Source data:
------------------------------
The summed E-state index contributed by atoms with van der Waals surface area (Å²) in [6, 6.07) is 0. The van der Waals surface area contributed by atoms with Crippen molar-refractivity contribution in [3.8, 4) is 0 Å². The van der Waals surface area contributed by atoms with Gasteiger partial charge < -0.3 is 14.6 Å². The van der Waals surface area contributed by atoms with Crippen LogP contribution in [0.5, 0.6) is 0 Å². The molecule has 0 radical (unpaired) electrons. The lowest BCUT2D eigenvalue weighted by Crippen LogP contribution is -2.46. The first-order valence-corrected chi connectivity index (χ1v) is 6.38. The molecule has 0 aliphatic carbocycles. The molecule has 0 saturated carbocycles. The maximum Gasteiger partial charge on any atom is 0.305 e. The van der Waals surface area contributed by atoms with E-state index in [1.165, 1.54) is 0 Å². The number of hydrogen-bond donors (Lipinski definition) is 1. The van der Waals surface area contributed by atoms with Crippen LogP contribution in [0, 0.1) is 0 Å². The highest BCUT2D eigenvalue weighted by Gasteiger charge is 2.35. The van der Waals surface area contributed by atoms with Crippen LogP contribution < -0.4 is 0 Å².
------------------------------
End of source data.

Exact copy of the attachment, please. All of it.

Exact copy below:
The summed E-state index contributed by atoms with van der Waals surface area (Å²) in [6, 6.07) is 0. The van der Waals surface area contributed by atoms with Crippen molar-refractivity contribution in [3.8, 4) is 0 Å². The van der Waals surface area contributed by atoms with Gasteiger partial charge < -0.3 is 14.6 Å². The van der Waals surface area contributed by atoms with Crippen LogP contribution in [0.5, 0.6) is 0 Å². The molecule has 0 radical (unpaired) electrons. The lowest BCUT2D eigenvalue weighted by Crippen LogP contribution is -2.46. The first-order valence-corrected chi connectivity index (χ1v) is 6.38. The molecule has 0 aliphatic carbocycles. The molecule has 0 saturated carbocycles. The maximum Gasteiger partial charge on any atom is 0.305 e. The van der Waals surface area contributed by atoms with E-state index in [1.165, 1.54) is 0 Å². The number of hydrogen-bond donors (Lipinski definition) is 1. The van der Waals surface area contributed by atoms with Crippen LogP contribution in [0, 0.1) is 0 Å². The highest BCUT2D eigenvalue weighted by Gasteiger charge is 2.35. The van der Waals surface area contributed by atoms with Crippen LogP contribution < -0.4 is 0 Å².